Senate tells FBI to investigate Michael Avenatti over Kavanaugh accusations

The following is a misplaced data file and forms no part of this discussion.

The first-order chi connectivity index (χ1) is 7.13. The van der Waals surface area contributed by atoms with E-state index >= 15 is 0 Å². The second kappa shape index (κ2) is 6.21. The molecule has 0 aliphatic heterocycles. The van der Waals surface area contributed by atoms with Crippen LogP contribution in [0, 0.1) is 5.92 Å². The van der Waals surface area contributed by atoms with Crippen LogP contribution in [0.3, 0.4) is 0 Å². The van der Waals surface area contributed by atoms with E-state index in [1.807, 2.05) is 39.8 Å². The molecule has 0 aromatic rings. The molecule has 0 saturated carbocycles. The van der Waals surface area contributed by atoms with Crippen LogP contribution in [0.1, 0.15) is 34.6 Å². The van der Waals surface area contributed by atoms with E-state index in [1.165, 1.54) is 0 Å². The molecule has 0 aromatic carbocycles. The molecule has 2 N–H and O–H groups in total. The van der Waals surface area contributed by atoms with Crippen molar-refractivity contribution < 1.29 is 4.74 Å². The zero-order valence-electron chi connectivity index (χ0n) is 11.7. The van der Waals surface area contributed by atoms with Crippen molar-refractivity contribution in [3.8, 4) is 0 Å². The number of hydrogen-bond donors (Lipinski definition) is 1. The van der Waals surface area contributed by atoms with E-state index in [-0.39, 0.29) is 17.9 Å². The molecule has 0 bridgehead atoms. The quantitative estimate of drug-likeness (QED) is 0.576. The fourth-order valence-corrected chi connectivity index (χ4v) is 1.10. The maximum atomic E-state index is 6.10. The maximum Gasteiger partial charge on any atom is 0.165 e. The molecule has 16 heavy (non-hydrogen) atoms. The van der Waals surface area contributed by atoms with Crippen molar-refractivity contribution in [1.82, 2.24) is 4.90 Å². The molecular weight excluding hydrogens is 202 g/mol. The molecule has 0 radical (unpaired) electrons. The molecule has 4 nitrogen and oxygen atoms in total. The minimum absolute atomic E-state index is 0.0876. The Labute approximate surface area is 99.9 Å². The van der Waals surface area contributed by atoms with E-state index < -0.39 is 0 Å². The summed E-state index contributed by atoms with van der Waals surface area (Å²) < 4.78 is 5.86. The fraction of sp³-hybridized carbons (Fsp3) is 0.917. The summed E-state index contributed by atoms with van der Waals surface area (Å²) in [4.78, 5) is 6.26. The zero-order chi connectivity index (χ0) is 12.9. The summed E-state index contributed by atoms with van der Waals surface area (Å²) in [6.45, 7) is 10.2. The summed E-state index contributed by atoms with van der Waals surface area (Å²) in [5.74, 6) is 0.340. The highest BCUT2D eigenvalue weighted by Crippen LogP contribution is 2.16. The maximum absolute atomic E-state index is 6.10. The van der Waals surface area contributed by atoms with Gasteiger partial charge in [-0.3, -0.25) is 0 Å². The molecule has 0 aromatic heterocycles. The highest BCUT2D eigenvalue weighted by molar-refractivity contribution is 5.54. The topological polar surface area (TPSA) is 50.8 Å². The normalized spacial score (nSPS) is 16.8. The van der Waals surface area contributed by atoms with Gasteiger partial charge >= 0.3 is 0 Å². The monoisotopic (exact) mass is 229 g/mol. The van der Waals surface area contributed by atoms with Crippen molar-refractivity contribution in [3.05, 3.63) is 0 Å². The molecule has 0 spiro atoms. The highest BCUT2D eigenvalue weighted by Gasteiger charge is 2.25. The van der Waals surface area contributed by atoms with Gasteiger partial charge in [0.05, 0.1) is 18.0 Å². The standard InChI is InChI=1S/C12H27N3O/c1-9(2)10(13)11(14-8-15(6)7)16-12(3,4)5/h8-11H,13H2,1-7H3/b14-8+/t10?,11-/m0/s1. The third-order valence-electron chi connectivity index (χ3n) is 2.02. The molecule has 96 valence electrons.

Judiciary Committee Chairman Charles E. Grassley asked the Justice Department Thursday to investigate anti-Trump lawyer Michael Avenatti and his client Julie Swetnick, saying they likely fed senators “materially false” information by accusing Justice Brett M. Kavanaugh of involvement in gang rapes. Mr. Grassley suggested Mr. Avenatti invented clients to try to embarrass Justice Kavanaugh, and the senator said Ms. Swetnick — the only client who did come forward — gave multiple versions of her story. The Iowa Republican, long an advocate for whistleblowers, said he welcomed “well-meaning” complaints from citizens. “But in the heat of partisan moments, some do try to knowingly mislead the committee. That’s unfair to my colleagues, the nominees and others providing information who are seeking the truth,” he said. Ms. Swetnick, in a sworn statement provided by Mr. Avenatti to the committee, laid out a host of allegations that Justice Kavanaugh and a school chum were complicit in multiple gang rapes of girls during high school parties in the 1980s. In an interview with MSNBC, though, Ms. Swetnick backed off some of those claims and gave a different version of events, saying she only suspected Justice Kavanaugh may have been involved because he was near a punch bowl. Mr. Grassley said in his letter to Attorney General Jeff Sessions and FBI Director Christopher A. Wray that it’s doubtful Ms. Swetnick even knew Justice Kavanaugh, since they went to different schools with different social circles, and Kavanaugh friends came forward to say they didn’t remember ever encountering Ms. Swetnick. “The only apparent commonality between Ms. Swetnick and Judge Kavanaugh is that they both lived in Montgomery County, Maryland in the early 1980s. That is not particularly meaningful for determining whether they knew each other,” the senator wrote. He also dissected Mr. Avenatti’s involvement, saying the lawyer had “a history of claiming to have anonymous clients who never materialize.” And Mr. Grassley recounted Mr. Avenatti’s own lengthy legal entanglements, saying they cast doubt on his credibility. The senator said his committee investigators looked some of them over but stopped because it had become like “beating a dead horse.” “I ask that the FBI investigate whether Mr. Avenatti criminally conspired with Ms. Swetnick to make materially false statements to the committee and obstruct the committee’s investigation,” Mr. Grassley wrote.

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